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3-3-5 Rule Of Buying An HDB Flat: How Much Can Singaporeans Really Afford?  

Affordability should not be based just on how much you can borrow.

Affordability is one of the biggest concerns that HDB flat buyers in Singapore have. Million-dollar HDB flat transactions that were once newsworthy are now being accepted as some sort of normality.

As our income increases, we are able to pay more for our housing needs. This naturally allows us to buy bigger homes or those in more convenient locations, which come with a higher price tag.

The current low interest rate environment and rising property market have also been a draw factor for many flat buyers. The allure of making big potential returns from property using cheap home loans may cause some to take bigger mortgages than they should.

Which leads us to ask whether we should base our affordability on the maximum amount of money that we can borrow.

Maybe not, if we use the 3-3-5 rule. This rule is a prudent approach to calculating housing affordability and is covered extensively by property blogger, Vina Ip (aka Property Soul).

First, what is the 3-3-5 rule about?

The 3-3-5 Rule 

The 3-3-5 rule has three conditions that you, as a flat buyer, must fulfill to determine the affordability of the home you intend to buy.

Pay 30% Of The Property Price 

The first condition is to have sufficient cash or CPF balance to pay at least 30% of the purchase price of the HDB flat. This amount would cover the downpayment, legal fees, and other related miscellaneous expenses.

Currently, borrowers need to place at least a 25% downpayment if they were to finance their HDB flat using a bank loan. Whereas the downpayment required for a concessionary HDB loan can be as low as 15% of the purchase price or value (whichever is lower) of the flat.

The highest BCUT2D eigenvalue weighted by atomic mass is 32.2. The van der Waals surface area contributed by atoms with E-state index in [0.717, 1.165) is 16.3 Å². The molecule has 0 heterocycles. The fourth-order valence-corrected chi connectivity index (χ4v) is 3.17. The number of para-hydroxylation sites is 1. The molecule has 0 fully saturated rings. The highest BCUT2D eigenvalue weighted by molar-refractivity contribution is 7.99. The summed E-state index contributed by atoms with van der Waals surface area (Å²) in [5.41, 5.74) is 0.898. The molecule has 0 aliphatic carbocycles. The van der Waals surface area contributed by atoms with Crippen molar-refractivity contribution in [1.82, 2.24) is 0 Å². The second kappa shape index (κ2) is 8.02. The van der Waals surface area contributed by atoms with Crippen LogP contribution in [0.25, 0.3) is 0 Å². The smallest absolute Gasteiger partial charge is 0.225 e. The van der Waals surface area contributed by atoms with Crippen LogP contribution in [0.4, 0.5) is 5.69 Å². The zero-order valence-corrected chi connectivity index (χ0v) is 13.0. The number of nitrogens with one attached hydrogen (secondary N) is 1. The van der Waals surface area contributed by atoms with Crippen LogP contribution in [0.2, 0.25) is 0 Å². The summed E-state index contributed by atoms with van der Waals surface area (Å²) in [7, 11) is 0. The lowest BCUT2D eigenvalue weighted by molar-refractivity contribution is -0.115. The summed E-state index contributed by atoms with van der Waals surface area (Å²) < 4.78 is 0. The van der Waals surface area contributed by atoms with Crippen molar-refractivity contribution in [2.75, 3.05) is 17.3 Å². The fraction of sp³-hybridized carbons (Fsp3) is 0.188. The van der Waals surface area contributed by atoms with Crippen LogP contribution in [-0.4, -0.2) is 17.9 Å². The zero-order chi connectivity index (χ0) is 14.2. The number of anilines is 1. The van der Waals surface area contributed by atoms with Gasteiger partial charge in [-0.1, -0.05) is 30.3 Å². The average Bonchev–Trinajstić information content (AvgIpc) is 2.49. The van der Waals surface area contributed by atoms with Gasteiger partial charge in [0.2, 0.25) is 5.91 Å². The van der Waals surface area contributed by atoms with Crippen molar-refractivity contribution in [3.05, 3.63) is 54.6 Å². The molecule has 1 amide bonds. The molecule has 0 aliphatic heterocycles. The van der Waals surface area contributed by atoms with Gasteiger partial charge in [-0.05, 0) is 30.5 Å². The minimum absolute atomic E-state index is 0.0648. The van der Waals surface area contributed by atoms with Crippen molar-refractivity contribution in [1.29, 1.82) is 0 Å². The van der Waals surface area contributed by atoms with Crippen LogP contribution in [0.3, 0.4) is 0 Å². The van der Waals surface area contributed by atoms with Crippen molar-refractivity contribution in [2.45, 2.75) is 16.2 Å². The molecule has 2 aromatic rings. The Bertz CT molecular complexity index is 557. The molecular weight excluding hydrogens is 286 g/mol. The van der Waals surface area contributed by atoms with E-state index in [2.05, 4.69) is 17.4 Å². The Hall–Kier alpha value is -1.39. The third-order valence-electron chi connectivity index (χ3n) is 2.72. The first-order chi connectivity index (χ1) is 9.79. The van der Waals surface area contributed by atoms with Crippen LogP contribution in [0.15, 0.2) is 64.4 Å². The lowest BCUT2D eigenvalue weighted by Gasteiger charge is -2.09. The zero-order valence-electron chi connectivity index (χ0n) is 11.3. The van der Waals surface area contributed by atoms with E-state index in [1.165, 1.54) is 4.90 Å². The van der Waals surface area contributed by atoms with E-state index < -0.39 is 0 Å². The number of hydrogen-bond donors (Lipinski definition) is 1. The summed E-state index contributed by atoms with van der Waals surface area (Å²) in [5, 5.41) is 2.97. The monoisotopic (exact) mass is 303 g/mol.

According to the 3-3-5 rule, borrowers might be overextending themselves if they have to take up more than 70% loan for the purchase of their property. Hence, this forms the first criteria to determine the buyer’s affordability.

For example, if a young couple’s combined cash and CPF balance is $120,000, then the maximum property value they can afford is $400,000 ($120,000/0.3).

Read Also: Understanding Loan-To-Value (LTV) Limit & Total Debt Servicing Ratio (TDSR) When Purchasing A Property In Singapore

Monthly Mortgage Servicing Of The Property Should Not Exceed 1/3 Of Your Monthly Salary

Second condition, buyers should not use more than one-third of their monthly income to service their monthly mortgage payments.

At present, the monthly mortgage servicing ratio (MSR) set by MAS for the purchase of HDB flats is capped at 30% of the borrower’s income.

This current requirement on financial institutions to ensure borrowers do not exceed the MSR supersedes the one-third condition.

For example, if the combined gross monthly income of the young couple’s salaries is $8,000, then their monthly mortgage should not exceed $2,400.

Read Also: Total Debt Servicing Ratio (TDSR) and Mortgage Servicing Ratio (MSR): How Much You Can Borrow When Buying An HDB Flat

Total Purchase Price Of The Property Should Not Exceed 5x Your Annual Income

The third and last condition is that the total purchase price of the property should not exceed more than five times the buyer’s annual income.

Whether the borrower uses bank loan or HDB loan, their loan eligibility is determined by their age, income, and loan tenure. A young or high-income borrower may be allowed to borrow more than five times their annual income.